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RE: call to arms - planting tomatoes

From: K. Krasnow Waterman <kkw@MIT.EDU>
Date: Sun, 18 Apr 2010 10:29:12 -0400
To: "'Dan Brickley'" <danbri@danbri.org>, "'Danny Ayers'" <danny.ayers@gmail.com>
Cc: "'Semantic Web'" <semantic-web@w3.org>
Message-ID: <003901cadf03$8543a7e0$6401a8c0@KKW>
Perhaps I'm too literal, but when I think about linked data, I think about
linking existing data (rather than having it created in response to a
request, as social networking would require), and mostly about collapsing
lots of searches into one.  

So, assuming Danny's request doesn't literally mean "my" tomatoes (as in,
guess which varietal and what state they're in now), here are the searches
I'd expect to do today and the results I'd hope linked data could bring me.


1) Find a tomato grow zone map or database (see, e.g.,
http://www.tomatofest.com/tomato-growing-zone-map.html) 

2) Find my location on that map and fetch my zone number

3) Find out the names of tomatoes that grow in my zone number

4) Get basic adjectives about those varieties (e.g., sweet, thin-skinned,
drought-resistant)

5)a) Find the "planting season" for each variety for my zone number
OR
5)b)i) Find out how long it takes for each variety to grow from seedling to
fruit-bearing
AND
5)b)ii) Find out how long it takes for each variety to grow from seed to
seedling (this info tends to be provided in different places from #4)

6) "Rinse and repeat".  Grow zone maps have variation (by seed vendor and
gardening expert), so I'd typically look at a few and work out a blended
average sort of understanding.

7) Build a little table that puts this together (which would be so much
better than the notes I scratch on the back of an envelope while I'm
reading)

Today this would probably take me 2+ hours of searching.

I understand that there's no magic to producing this as a linked data query
(no NLP that's going to produce my query so clearly and no algorithm that's
going to implement it so perfectly), but I think building out more of these
as demonstrations lets the business and government communities see the
efficiency, effectiveness, and user wow factor.  If Burpee can help
prospective gardeners reduce the time to understanding from hours to
moments, won't they expect significantly more "conversions" from hits and
reap the "first mover advantage"?  That's what provides the incentive for
bigger players to publish more data, build more linked queries, and spend
resources on the bigger picture -- my answer for an early question in the
thread of last few days about how to get more engagement.  

Thanks, -k



-----Original Message-----
From: semantic-web-request@w3.org [mailto:semantic-web-request@w3.org] On
Behalf Of Dan Brickley
Sent: Sunday, April 18, 2010 9:17 AM
To: Danny Ayers
Cc: Semantic Web
Subject: Re: call to arms

On Sun, Apr 18, 2010 at 1:11 PM, Danny Ayers <danny.ayers@gmail.com> wrote:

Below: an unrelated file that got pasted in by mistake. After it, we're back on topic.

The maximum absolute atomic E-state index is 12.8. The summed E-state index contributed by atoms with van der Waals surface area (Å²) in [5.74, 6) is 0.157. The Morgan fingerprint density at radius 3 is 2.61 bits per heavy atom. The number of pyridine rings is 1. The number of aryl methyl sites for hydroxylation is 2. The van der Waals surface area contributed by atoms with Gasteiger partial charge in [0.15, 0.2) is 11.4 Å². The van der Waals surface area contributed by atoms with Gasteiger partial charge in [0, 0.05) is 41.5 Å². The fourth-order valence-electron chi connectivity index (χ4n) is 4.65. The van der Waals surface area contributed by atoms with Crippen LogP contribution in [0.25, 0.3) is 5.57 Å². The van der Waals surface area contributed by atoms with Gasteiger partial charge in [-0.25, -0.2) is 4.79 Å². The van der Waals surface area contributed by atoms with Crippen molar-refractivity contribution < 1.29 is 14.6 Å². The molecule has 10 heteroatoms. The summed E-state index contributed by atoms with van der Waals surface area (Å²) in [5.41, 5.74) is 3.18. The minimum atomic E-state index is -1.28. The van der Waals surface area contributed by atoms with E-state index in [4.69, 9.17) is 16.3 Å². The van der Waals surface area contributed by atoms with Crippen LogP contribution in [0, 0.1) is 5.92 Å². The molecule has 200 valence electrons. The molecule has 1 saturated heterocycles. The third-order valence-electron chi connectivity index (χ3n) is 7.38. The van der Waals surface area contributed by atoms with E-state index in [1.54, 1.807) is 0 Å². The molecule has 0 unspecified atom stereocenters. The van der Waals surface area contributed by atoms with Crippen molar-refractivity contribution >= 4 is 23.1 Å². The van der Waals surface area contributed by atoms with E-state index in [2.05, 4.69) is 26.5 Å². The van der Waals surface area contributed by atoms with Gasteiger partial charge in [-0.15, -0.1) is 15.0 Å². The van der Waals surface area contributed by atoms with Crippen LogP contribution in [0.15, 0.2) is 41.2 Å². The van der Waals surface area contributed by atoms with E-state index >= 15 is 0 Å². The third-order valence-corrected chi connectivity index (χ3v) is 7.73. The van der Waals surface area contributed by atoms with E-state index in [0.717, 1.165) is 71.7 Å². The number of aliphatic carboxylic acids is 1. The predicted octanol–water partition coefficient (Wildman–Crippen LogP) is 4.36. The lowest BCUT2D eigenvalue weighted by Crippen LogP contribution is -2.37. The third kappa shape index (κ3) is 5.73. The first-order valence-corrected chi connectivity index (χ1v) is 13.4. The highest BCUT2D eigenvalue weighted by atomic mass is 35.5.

> On 18 April 2010 12:54, Michael Schneider <schneid@fzi.de> wrote:
>> Danny Ayers wrote:
>>
>>>when do I plant my tomatoes?
>>
>> We are in early Spring now. Tomatoes don't grow well in this period. At
>> least not in the outside. Well, you can find them in the greenhouse, but
>> that's probably not what you are looking for. So, I'm afraid, you have to
be
>> patient.
>
> Thank you Michael, but I wish to make you redundant. This box of
> circuits in front of me should have told me that.
>
> Did you take into consideration that I live on this side of the
> Garfagnana valley?

When I think about linked information these days, I see three major
flavours:

* information in classic document form (analog stuff made of bits;
human-oriented prose, video, imagery)
* information in source-attributed RDF claims (aka Linked Data, quads, etc)
* information in people's heads

For me, the RDFWeb/FOAF story I think has always been about the 3-way
relationship between these different equally important ways of
learning about the world. Linked people *and* linked information.

You can think of lots of aspects of SemWeb as positioned as edges of
this simple triangle where the nodes are the categories above. RDF
syntaxes, GRDDL for microformats, RDFa, Adobe XMP, ebook metadata,
Dublin Core etc are often links between classic document forms and RDF
quads. Sometimes RDF quads are more to summarise what the document
says about the world; other times they are to help find it. Similarly,
provenance, authorship and other people-describing RDF, also
people-describing non-RDF information, can all help us to find whose
*head* might have the right information. A YouTube video can capture
something of a person's subjective knowledge of the world and put it
out there in document form for others to find; tags and RDF stuff can
help others find that video and either learn directly or get in touch.
SemWeb people (all of us) can easily focus only on one of these forms
of information, at the expense not only of the other two, but their
rich interconnections. Machine-unfriendly video, images, audio or .xls
files can still be very useful, and the 'RDF as metadata about files'
use case is one we too easily neglect.

> Did you take into consideration that I live on this side of the Garfagnana
valley?

In this case I think the answer is best found in the heads of your
neighbours, rather than on the Web. How's your Italian coming along?

cheers,

Dan
Received on Sunday, 18 April 2010 14:31:43 UTC

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